One man heaving a huge sigh of relief when Honduras sealed their qualification for the FIFA U-17 World Cup Korea 2007 was coach Miguel Escalante. And no wonder. A late Costa Rica strike in the CONCACAF play-offs two years ago denied his side a place at Peru 2005, a crushing disappointment that made this year's qualifying triumph all the sweeter.
As he prepares for the Catrachos' maiden appearance in the tournament, the significance of the occasion for Honduran football is not lost on Escalante. "As far as we're concerned, results aren't the be-all and end-all here," he tells FIFA.com. "It's important for us that the players get some experience. That's why we've brought some 16- year-olds with us. Hopefully they will kick on and form the basis of the U-20 and U-23 side and then the full national team."
"And I'm not just talking about experience on the pitch," he continues. "For some of these kids this is the first time they've ever been on a plane or in a hotel. As for the football, well, it's important for them to get out and play in front of big crowds so that they can handle that kind of thing in the future." And when it comes to putting his philosophy into a nutshell, Escalante equates his role to that of a gardener: "I see the team as a little seedling that you have to nurture, water and feed so that it bears fruit in the future."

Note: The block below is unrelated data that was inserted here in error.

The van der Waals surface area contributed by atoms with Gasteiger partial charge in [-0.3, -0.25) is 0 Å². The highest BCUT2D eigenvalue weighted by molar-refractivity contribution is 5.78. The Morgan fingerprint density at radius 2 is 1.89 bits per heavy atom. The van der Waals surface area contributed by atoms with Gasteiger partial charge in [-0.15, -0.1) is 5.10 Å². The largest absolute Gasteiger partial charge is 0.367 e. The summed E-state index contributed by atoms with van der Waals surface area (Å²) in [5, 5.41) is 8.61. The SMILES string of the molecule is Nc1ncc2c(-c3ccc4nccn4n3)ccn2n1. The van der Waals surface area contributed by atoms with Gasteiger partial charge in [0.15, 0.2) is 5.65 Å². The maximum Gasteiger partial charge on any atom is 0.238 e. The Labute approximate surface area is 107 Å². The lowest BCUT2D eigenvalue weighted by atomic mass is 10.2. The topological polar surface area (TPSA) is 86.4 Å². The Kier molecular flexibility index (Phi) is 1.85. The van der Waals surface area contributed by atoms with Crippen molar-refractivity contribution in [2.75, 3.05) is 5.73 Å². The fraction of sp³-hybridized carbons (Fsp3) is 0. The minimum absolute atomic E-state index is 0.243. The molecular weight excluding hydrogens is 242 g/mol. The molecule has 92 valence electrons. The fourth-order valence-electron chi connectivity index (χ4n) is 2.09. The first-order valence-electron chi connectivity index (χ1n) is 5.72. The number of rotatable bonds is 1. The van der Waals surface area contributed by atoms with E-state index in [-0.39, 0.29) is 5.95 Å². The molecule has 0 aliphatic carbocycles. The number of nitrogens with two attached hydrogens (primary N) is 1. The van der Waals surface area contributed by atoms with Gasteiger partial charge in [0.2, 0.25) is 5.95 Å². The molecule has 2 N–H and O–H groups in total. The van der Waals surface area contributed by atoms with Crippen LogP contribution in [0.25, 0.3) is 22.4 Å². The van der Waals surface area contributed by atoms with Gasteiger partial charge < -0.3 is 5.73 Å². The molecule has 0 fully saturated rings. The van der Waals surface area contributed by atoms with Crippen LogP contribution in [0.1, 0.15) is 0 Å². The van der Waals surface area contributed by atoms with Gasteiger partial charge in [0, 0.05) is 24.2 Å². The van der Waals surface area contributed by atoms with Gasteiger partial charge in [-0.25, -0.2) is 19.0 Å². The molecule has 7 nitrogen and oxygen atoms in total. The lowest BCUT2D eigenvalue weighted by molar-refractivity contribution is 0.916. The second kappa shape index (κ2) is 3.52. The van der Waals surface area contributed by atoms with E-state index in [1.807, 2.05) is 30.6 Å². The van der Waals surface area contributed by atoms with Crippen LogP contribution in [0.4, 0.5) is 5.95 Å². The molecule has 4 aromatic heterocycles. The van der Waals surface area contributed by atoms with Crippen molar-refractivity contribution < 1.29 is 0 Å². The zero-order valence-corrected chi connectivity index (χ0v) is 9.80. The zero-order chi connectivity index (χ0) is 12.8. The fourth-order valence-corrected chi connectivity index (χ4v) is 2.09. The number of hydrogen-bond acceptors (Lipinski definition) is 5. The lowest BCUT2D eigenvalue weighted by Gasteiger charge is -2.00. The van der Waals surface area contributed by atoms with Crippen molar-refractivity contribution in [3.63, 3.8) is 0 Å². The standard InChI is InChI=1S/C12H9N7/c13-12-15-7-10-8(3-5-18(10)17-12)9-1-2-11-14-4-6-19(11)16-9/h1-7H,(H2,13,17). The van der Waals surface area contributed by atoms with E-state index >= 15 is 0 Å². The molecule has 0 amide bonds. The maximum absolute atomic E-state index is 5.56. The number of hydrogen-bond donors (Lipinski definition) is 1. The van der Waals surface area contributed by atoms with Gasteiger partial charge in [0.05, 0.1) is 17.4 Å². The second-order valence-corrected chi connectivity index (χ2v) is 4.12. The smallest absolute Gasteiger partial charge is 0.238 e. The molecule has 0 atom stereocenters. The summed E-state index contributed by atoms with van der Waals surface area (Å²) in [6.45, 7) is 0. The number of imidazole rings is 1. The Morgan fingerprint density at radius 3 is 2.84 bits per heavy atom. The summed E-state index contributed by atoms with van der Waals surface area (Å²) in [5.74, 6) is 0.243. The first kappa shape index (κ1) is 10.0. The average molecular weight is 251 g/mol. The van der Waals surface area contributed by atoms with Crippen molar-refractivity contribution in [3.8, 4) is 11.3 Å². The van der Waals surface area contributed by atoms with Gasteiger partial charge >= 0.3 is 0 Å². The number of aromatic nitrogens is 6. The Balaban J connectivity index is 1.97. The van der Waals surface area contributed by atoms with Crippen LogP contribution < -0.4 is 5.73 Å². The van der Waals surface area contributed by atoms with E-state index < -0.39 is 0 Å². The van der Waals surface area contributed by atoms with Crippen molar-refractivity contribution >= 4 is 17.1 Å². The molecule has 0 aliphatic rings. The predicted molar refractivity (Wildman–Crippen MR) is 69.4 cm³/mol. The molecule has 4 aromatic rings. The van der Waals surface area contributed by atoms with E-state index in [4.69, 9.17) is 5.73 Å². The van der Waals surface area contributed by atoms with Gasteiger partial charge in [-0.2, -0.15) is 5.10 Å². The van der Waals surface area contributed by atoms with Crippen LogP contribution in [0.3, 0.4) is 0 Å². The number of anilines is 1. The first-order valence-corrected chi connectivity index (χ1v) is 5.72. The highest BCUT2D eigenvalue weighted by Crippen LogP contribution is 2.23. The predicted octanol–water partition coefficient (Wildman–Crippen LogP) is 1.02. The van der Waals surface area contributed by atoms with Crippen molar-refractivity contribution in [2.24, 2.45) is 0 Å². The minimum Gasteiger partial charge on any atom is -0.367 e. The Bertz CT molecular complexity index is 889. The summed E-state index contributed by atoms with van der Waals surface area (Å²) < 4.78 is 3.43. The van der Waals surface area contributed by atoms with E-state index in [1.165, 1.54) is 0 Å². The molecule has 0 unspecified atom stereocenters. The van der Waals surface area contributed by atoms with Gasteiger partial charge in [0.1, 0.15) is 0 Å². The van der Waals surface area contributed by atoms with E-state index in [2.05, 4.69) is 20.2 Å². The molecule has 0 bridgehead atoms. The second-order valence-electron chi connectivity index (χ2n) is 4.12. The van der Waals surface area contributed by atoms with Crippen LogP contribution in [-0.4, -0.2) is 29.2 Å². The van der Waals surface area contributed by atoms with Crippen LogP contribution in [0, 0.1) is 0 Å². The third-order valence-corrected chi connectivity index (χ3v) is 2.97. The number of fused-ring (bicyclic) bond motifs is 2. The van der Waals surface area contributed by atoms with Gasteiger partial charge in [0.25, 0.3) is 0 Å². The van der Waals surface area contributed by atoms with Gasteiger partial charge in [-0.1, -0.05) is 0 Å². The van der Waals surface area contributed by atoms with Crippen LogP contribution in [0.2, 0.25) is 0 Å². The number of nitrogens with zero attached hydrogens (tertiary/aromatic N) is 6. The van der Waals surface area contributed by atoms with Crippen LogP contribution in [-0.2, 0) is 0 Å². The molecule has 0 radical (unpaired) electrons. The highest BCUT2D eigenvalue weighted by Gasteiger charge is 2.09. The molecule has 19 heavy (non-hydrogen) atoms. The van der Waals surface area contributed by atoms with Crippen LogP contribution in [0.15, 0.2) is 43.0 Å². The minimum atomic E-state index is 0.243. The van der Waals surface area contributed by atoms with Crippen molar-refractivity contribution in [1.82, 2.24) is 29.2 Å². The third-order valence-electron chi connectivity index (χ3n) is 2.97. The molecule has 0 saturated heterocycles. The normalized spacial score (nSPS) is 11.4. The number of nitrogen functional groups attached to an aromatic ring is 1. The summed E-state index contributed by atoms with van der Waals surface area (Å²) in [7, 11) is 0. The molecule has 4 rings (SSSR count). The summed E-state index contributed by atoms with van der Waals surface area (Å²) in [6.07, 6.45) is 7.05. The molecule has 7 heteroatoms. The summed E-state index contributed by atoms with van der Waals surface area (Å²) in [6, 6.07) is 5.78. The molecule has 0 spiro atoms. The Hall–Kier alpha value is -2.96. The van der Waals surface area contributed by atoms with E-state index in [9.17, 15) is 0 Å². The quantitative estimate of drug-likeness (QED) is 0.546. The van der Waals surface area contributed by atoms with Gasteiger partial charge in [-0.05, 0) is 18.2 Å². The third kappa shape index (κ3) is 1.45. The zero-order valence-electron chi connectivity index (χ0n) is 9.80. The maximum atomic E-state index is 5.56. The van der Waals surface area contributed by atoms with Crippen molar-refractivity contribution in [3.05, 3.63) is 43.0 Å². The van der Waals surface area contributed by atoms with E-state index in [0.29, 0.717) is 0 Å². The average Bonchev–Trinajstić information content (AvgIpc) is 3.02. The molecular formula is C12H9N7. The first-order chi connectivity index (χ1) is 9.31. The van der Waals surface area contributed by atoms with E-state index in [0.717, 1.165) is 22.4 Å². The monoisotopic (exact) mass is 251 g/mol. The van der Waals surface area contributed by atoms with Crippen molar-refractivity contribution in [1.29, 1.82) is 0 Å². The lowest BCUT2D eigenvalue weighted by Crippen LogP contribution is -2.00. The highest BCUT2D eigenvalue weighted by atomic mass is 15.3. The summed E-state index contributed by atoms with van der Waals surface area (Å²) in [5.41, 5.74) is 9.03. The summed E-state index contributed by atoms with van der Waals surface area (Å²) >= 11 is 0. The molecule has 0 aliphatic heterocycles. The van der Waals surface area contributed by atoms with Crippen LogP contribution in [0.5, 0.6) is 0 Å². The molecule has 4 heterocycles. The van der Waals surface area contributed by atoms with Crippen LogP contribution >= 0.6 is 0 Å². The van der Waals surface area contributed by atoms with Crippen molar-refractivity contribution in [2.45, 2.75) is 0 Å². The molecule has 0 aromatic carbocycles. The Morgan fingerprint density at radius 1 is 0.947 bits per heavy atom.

Spain loom on the horizon
The future aside, Honduras's short-term goal is to acquit themselves well in Korea. Content with their preparations to date, Escalante is confident they can do just that. "Bearing in mind the resources we have and the work we've done so far I'd say we're in pretty good shape. Obviously we are learning new things all the time but we've played 25 international matches in all, including the qualifiers, and we've only lost five."
Perhaps the highlight of those encounters was the 0-0 draw that denied reigning FIFA U-17 world champions Mexico the opportunity to defend their title in the far east. "Games like that or the match against Brazil at the Pan-American Games, where we played in front of 30,000 people, have helped the team mature and develop. But if we're going to achieve anything here we're going to have to fight harder and run faster than the others," adds Escalante.
The question is, will those attributes be enough to secure a good result in their opening match against Spain? "Surprises happen all the time but I don't want to get carried away and say something I might have to take back later," says a cautious Escalante. "Time puts everything in its place as they say, and you can never predict what's going to happen in a game. I prefer just to be honest, say little, and put my faith in the boys giving it their all."
One thing this self-confessed admirer of Argentinian football is sure about is how both sides will approach Sunday's Group C curtain raiser. "They'll hit us with everything they've got and attack down the flanks, which is how they like to play. We'll just be looking to keep things tight and see if we can surprise them on the counter with our strikers, who are quick and also hold the ball up well. If we can stay focused and concentrate, especially at dead-ball situations, then we'll have a chance."
Although Honduras could hardly have had a tougher start to their campaign, Escalante is not one to bemoan his misfortune. "We don't have any control over that," he says phlegmatically. "I know Spain and Argentina better than Syria, but maybe it'll be the Syrians who end up surprising me most. The three group games are a fight to the death, and even if we come off second best, I just hope we can say that it wasn't because we didn't run or fight but because they were better, more experienced or better prepared than we were."